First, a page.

Community season 5 episode 11 review: G.I. Jeff
Jeff retreats into childhood fantasy in this week's G.I Joe-themed episode of Community...
This review contains spoilers.
5.11 G.I. Jeff
This week’s episode of Community was made entirely with 80s kids in mind and, if you have zero knowledge (like, regrettably, me) of one of the decade’s seminal Saturday morning cartoons – G.I. Joe – then G.I. Jeff might leave you feeling a little lost. But chances are, if you’re a fan of Community, then you at least have an understanding of what these shows mean to people of a certain age, and a sympathy for how much joy their favourite sitcom doing an entire episode in the style of their childhood fantasies would bring to them.
That’s the entire point of the episode, after all, with Jeff escaping his issues with an Abed-style psychotic break for our enjoyment. But G.I. Jeff doesn’t ease us in with any explanation as to why we might be watching such a complete departure from the norm (honestly, at this point, did anyone even bat an eye?), but instead decides to begin as a completely passable new edition of the original cartoon before slowly introducing us to Wingman (Jeff), Tight Ship (Annie), Buzzkill (Britta), Three Kids (Shirley) and Fourth Wall (Abed) in their various guises.
In one of those Community episodes where most of the humour is pretty indecipherable for a large chunk of the audience, what we could all appreciate were the moments when it used the silly conventions of G.I. Joe to point out its own shortcomings. Season five has seen a heck of a lot of improvement but, for all the great new characters and return to cynicism, there’s also been the sidelining of Shirley and wayward status of a post-Troy Abed. Shirley’s reductive name and catchphrase spoke to this brilliantly but, with Abed assuming his usual role of relentlessly pointing out the conceit, his dialogue has started to grate.
Jeff’s surrender into his old childhood games after turning forty and downing an unadvisable cocktail of whiskey and pills was resolved in a very Lego Movie way, and those trips into the familiar world of crass toy commercials were one of the best things about the episode. As with any instalment of the show with this many great ideas, of course, things just ended up escalating and escalating until the only way out was for Jeff to wake up and talk about his feelings and, although the resolution to G.I. Jeff might have dissipated the fun somewhat, it’s always welcome when Community attempts to deal with anything real these days.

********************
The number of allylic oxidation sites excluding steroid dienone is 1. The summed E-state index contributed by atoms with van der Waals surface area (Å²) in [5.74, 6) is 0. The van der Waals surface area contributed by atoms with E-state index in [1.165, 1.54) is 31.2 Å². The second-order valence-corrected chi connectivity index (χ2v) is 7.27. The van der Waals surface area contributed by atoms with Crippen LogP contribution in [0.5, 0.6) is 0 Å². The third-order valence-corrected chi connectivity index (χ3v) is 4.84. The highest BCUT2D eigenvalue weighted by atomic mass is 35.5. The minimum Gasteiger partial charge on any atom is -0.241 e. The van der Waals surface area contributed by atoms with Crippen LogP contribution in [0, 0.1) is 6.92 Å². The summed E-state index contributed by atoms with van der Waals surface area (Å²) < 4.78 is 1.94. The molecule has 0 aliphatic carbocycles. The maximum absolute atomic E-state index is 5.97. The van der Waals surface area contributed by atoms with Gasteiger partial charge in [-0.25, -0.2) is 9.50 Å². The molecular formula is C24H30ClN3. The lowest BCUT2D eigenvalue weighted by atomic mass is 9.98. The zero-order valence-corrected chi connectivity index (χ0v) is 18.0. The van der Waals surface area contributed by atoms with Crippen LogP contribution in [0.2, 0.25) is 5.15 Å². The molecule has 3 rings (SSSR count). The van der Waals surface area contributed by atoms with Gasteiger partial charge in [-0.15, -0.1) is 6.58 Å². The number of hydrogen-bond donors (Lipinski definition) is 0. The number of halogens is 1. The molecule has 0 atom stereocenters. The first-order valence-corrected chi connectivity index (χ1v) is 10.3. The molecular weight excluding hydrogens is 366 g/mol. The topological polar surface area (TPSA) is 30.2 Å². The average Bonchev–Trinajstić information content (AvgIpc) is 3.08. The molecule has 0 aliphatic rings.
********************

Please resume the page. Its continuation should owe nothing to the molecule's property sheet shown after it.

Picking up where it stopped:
And, while watching this eleventh episode of the season, it’s striking just how much time we’ve spent in imaginary worlds and heightened realities and, while it could be said that this is the madness Community thrives on, the shortened thirteen-episode seasons have left little to no room for those ‘ordinary’ episodes to live in. While the show has to be commended for being entirely different from anything else on television, speaking to an audience ill-served by sitcoms in general, sometimes it’s easy to forget who these characters actually are without their moldable quirks, constantly adapted to whatever Dan Harmon and his team dream up.
Is this a problem? Not as such, and G.I. Jeff was definitely a great, funny and clever example of what Community does best. As another spiritual sequel to an old episode (this time Abed’s Uncontrollable Christmas), it managed to craft far more originality for itself than last week’s Advanced Advanced Dungeons & Dragons but, with only two more episodes to go before we wrap up for another year, a return to the characters we love doing things that don’t always require an encyclopaedic knowledge of pop culture might inject some humanity back into things. Next week, a Subway-centric adventure! Chuck would be proud.
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